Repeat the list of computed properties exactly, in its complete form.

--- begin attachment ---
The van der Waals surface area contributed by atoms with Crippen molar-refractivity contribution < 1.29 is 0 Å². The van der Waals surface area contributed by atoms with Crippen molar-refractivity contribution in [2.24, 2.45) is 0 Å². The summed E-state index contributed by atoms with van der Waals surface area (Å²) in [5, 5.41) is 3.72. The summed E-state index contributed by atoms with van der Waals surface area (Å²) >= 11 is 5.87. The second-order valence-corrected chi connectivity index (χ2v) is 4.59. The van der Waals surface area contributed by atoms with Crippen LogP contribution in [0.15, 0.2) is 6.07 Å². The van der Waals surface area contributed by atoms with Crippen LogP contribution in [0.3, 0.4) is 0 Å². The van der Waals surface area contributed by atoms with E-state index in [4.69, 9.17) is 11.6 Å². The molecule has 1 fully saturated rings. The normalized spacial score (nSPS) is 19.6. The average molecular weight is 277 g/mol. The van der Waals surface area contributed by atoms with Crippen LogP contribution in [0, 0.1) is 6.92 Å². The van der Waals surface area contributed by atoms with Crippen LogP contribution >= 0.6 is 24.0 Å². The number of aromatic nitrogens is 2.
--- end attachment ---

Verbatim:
The van der Waals surface area contributed by atoms with Crippen molar-refractivity contribution < 1.29 is 0 Å². The van der Waals surface area contributed by atoms with Crippen molar-refractivity contribution in [2.24, 2.45) is 0 Å². The summed E-state index contributed by atoms with van der Waals surface area (Å²) in [5, 5.41) is 3.72. The summed E-state index contributed by atoms with van der Waals surface area (Å²) >= 11 is 5.87. The second-order valence-corrected chi connectivity index (χ2v) is 4.59. The van der Waals surface area contributed by atoms with Crippen LogP contribution in [0.15, 0.2) is 6.07 Å². The van der Waals surface area contributed by atoms with Crippen LogP contribution in [0.3, 0.4) is 0 Å². The van der Waals surface area contributed by atoms with E-state index in [4.69, 9.17) is 11.6 Å². The molecule has 1 fully saturated rings. The normalized spacial score (nSPS) is 19.6. The average molecular weight is 277 g/mol. The van der Waals surface area contributed by atoms with Crippen LogP contribution in [0, 0.1) is 6.92 Å². The van der Waals surface area contributed by atoms with Crippen LogP contribution >= 0.6 is 24.0 Å². The number of aromatic nitrogens is 2.